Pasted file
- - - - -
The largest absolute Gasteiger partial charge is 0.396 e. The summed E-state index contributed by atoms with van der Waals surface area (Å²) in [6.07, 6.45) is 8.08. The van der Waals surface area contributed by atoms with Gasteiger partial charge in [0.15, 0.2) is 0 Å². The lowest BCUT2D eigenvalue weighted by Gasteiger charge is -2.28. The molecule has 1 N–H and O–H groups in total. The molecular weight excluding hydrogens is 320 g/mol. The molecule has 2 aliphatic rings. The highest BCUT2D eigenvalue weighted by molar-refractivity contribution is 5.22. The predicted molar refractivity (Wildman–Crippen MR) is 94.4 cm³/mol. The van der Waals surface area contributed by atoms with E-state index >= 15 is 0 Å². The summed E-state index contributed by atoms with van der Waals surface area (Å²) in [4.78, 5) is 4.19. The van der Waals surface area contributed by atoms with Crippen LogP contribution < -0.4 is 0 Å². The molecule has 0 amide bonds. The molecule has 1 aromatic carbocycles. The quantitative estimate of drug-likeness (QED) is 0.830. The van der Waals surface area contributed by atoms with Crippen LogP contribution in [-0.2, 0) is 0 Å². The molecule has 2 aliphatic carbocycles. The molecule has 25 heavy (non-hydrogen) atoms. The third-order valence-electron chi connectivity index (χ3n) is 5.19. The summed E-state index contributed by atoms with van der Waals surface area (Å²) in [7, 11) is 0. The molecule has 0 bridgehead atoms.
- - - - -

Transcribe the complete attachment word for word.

The largest absolute Gasteiger partial charge is 0.396 e. The summed E-state index contributed by atoms with van der Waals surface area (Å²) in [6.07, 6.45) is 8.08. The van der Waals surface area contributed by atoms with Gasteiger partial charge in [0.15, 0.2) is 0 Å². The lowest BCUT2D eigenvalue weighted by Gasteiger charge is -2.28. The molecule has 1 N–H and O–H groups in total. The molecular weight excluding hydrogens is 320 g/mol. The molecule has 2 aliphatic rings. The highest BCUT2D eigenvalue weighted by molar-refractivity contribution is 5.22. The predicted molar refractivity (Wildman–Crippen MR) is 94.4 cm³/mol. The van der Waals surface area contributed by atoms with E-state index >= 15 is 0 Å². The summed E-state index contributed by atoms with van der Waals surface area (Å²) in [4.78, 5) is 4.19. The van der Waals surface area contributed by atoms with Crippen LogP contribution < -0.4 is 0 Å². The molecule has 0 amide bonds. The molecule has 1 aromatic carbocycles. The quantitative estimate of drug-likeness (QED) is 0.830. The van der Waals surface area contributed by atoms with Crippen LogP contribution in [-0.2, 0) is 0 Å². The molecule has 2 aliphatic carbocycles. The molecule has 25 heavy (non-hydrogen) atoms. The third-order valence-electron chi connectivity index (χ3n) is 5.19. The summed E-state index contributed by atoms with van der Waals surface area (Å²) in [7, 11) is 0. The molecule has 0 bridgehead atoms.